The Path to Distributed Quantum Computing

Interview with Dr. Stephanie Simmons

Quantum computing is undergoing a period of rapid evolution. The era of noisy, intermediate scale quantum (NISQ) is coming to an end, and new systems demonstrating small-scale logical qubit architectures are attracting the interest of early adopters. We are entering the era of quantum error correction where the fidelity of qubits is improved by applying quantum error correction, which combines multiple noisy qubits into a single logical qubit with improved fidelity. For single-module systems, scalability of logical quantum computing systems is limited by how many qubits and associated control lines can be packed on a chip or a trap, and by the ratio of physical qubits to logical qubits. While these single module error-corrected systems solve one of the biggest problems constraining the usefulness of quantum computers—low qubit fidelity—they don’t have a solution for scaling beyond the limitations of a single quantum processor.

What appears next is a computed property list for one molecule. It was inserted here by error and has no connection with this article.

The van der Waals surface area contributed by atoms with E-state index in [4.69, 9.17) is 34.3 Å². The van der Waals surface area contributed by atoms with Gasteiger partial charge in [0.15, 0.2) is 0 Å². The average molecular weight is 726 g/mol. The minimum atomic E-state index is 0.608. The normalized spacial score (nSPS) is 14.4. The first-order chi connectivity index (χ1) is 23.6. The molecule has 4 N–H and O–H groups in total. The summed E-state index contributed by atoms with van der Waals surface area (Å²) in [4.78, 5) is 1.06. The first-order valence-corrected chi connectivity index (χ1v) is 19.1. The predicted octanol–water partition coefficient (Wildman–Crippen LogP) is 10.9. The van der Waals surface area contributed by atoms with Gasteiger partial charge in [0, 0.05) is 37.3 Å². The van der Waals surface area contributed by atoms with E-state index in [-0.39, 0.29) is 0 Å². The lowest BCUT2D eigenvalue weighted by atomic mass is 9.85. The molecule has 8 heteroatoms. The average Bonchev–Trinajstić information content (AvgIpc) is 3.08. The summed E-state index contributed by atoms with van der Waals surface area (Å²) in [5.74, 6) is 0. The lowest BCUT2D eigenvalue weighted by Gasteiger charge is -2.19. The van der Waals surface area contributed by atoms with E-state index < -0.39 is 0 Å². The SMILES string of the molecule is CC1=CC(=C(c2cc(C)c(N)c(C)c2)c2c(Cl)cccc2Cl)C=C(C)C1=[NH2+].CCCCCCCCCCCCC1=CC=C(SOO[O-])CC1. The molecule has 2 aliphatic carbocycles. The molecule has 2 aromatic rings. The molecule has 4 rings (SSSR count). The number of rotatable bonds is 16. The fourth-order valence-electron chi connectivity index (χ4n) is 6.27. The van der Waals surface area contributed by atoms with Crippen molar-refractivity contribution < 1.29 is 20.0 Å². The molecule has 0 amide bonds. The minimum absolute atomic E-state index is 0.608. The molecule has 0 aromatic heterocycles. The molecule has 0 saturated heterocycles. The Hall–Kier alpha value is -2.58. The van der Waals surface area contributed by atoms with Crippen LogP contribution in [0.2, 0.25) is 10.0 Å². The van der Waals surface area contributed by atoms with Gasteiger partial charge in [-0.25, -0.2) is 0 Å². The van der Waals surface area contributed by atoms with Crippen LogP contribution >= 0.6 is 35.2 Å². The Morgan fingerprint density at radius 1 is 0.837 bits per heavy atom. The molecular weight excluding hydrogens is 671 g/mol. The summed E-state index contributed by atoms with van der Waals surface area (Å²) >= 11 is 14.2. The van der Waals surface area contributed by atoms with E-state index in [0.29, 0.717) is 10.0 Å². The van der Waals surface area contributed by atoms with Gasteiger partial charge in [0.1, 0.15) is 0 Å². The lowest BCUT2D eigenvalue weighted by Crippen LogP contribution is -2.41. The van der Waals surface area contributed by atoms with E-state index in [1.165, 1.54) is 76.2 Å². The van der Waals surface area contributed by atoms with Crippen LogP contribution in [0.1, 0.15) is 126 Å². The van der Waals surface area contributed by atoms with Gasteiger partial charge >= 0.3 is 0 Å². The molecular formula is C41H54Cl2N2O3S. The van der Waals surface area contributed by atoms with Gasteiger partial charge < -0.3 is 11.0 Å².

In this interview, Photonic’s Founder and Chief Quantum Officer shares her perspective of how quantum computers will ultimately scale to millions of qubits required for commercially relevant algorithms in chemistry, material design, drug discovery, and cybersecurity. To reach this scale, quantum computers must break free from the boundaries of a single quantum processor and unlock horizontal scalability by leveraging modular architecture linked by high bandwidth quantum networking.

Learn more about Dr. Simmons’ view of the three phases in the evolution of quantum computing and the role of distributed entanglement in unlocking the horizontal scalability of quantum computing.




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